It’s not exactly hard to go on existing. As Winston says, “To hang on from day to day and from week to week, spinning out a present that had no future, seemed an unconquerable instinct, just as one’s lungs will always draw the next breath so long as there is air available.” And in Oceania, where The Party insists on the present, where the past is abolished moment by moment, where the future is nothing but more war; it is in some ways easier to just exist than to do anything else.
Orwell-the-objectivist screams at me and my contradictions: O’Brian just ‘exists’ too. He has instincts, so by your standard he is no worse than Winston?
I do not see any moral equivalence between O’Brian and Winston. O’Brian effects other people. “Reality exists in the human mind,” says O’Brian while torturing Winston, “and nowhere else.” The independent clause is correct – Reality does exist in the human mind. Winston and O’Brian both agree. The dependant clause is incorrect – Reality exists outside the human mind too. Winston knows that an objective Reality exists, whereas O’Brian does not.
But what good is this Reality that exists in the human mind, when whatever happens to us tends to effect other people too? Make whatever happens to me here, good for me, as long as it effects only me. As we established with Wilde, none of us live in a vacuum. How can we be Orwellian objectivists (for this is how the adjective should be used) on the one hand, and reach for ultimate goods such as the elimination of human suffering, while also being kind to ourselves, and plotting our own futures through blind and often unreasoning instinct?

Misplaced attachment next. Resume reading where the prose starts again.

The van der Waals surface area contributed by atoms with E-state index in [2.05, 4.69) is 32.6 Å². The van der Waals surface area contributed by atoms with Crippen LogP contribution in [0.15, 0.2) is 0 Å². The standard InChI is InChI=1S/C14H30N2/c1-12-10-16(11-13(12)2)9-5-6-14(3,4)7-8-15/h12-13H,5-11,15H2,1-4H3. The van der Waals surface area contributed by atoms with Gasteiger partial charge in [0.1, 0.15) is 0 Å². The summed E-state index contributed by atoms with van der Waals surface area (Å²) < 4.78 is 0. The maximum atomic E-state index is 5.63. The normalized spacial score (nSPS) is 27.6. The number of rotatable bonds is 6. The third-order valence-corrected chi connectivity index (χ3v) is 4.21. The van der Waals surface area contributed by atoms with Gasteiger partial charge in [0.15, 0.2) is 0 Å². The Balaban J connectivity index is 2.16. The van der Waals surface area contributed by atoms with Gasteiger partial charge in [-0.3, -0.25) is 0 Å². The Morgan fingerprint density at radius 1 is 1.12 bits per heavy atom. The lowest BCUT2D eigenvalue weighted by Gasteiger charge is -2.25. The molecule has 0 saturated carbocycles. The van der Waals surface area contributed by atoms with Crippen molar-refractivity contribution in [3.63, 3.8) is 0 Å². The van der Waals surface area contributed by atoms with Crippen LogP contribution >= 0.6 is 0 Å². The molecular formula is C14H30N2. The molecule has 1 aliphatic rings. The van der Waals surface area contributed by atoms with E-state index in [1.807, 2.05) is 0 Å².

O’Brian says that “Men are infinitely malleable”. Like before, he is half-right. No matter what O’Brian would have us believe, human beings are not ‘infinitely’ malleable: because they are not malleable to the extent that they can be shaped out of their malleability.
‘Doublethink’, or the ability to sincerely hold two contradicting realities in your minds-eye, is one expression of this malleability, and it explains this unresolved contradiction. Doublethink is almost always to be condemned. When underexplored contradictions are left alone, they lead to a Ministry of Peace that wages war, a Ministry of Plenty that creates poverty, a Ministry of Truth that tells lies, and a Ministry of Love that tortures people. Objective truths exist, and we should strive for their approximation. But whether the Ministry of Love tortures people 98/100 or 99/100, might not be worth the time it takes to consider properly. Julia knew this, when she pretended to listen to Winston reading Goldenstein’s book: “Yes, my love, I’m listening. Go on. It’s marvellous.” (Once again, to just live, and love, seems to be Orwell’s priority.) There are sometimes differences that are so small as to be impossible for any sane man or woman to distinguish between in good time, and if this is true for suffering, it is also true for pleasure.